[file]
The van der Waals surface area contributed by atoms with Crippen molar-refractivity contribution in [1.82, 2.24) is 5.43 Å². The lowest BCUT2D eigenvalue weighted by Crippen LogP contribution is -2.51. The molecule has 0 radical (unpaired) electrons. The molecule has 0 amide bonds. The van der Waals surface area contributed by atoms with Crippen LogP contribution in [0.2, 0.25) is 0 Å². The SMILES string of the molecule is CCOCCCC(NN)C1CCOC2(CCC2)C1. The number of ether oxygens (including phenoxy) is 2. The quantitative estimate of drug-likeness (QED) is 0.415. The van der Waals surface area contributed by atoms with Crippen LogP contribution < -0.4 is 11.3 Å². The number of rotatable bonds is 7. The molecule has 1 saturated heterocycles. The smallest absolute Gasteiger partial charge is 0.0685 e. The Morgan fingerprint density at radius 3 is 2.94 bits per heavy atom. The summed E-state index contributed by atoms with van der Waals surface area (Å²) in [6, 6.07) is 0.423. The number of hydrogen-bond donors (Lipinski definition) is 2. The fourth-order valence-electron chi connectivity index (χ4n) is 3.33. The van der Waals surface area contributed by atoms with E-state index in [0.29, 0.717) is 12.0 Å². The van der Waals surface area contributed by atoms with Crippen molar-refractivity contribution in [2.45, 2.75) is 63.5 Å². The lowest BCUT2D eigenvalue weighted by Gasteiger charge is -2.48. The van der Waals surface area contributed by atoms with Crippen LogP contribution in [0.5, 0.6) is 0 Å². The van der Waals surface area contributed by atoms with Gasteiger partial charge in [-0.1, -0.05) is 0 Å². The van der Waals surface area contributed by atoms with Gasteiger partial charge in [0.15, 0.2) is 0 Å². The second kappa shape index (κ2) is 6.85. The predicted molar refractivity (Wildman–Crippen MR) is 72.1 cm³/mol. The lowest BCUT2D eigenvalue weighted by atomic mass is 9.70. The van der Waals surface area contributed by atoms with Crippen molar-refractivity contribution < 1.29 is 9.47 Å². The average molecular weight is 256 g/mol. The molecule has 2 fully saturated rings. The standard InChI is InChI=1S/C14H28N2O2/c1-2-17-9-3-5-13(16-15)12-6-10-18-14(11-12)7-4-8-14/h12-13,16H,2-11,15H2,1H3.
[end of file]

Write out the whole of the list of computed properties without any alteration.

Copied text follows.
The van der Waals surface area contributed by atoms with Crippen molar-refractivity contribution in [1.82, 2.24) is 5.43 Å². The lowest BCUT2D eigenvalue weighted by Crippen LogP contribution is -2.51. The molecule has 0 radical (unpaired) electrons. The molecule has 0 amide bonds. The van der Waals surface area contributed by atoms with Crippen LogP contribution in [0.2, 0.25) is 0 Å². The SMILES string of the molecule is CCOCCCC(NN)C1CCOC2(CCC2)C1. The number of ether oxygens (including phenoxy) is 2. The quantitative estimate of drug-likeness (QED) is 0.415. The van der Waals surface area contributed by atoms with Crippen LogP contribution < -0.4 is 11.3 Å². The number of rotatable bonds is 7. The molecule has 1 saturated heterocycles. The smallest absolute Gasteiger partial charge is 0.0685 e. The Morgan fingerprint density at radius 3 is 2.94 bits per heavy atom. The summed E-state index contributed by atoms with van der Waals surface area (Å²) in [6, 6.07) is 0.423. The number of hydrogen-bond donors (Lipinski definition) is 2. The fourth-order valence-electron chi connectivity index (χ4n) is 3.33. The van der Waals surface area contributed by atoms with E-state index in [0.29, 0.717) is 12.0 Å². The van der Waals surface area contributed by atoms with Crippen molar-refractivity contribution in [2.45, 2.75) is 63.5 Å². The lowest BCUT2D eigenvalue weighted by Gasteiger charge is -2.48. The van der Waals surface area contributed by atoms with Crippen LogP contribution in [0.5, 0.6) is 0 Å². The van der Waals surface area contributed by atoms with Gasteiger partial charge in [-0.1, -0.05) is 0 Å². The van der Waals surface area contributed by atoms with Gasteiger partial charge in [0.15, 0.2) is 0 Å². The second kappa shape index (κ2) is 6.85. The predicted molar refractivity (Wildman–Crippen MR) is 72.1 cm³/mol. The lowest BCUT2D eigenvalue weighted by atomic mass is 9.70. The van der Waals surface area contributed by atoms with Crippen molar-refractivity contribution < 1.29 is 9.47 Å². The average molecular weight is 256 g/mol. The molecule has 2 fully saturated rings. The standard InChI is InChI=1S/C14H28N2O2/c1-2-17-9-3-5-13(16-15)12-6-10-18-14(11-12)7-4-8-14/h12-13,16H,2-11,15H2,1H3.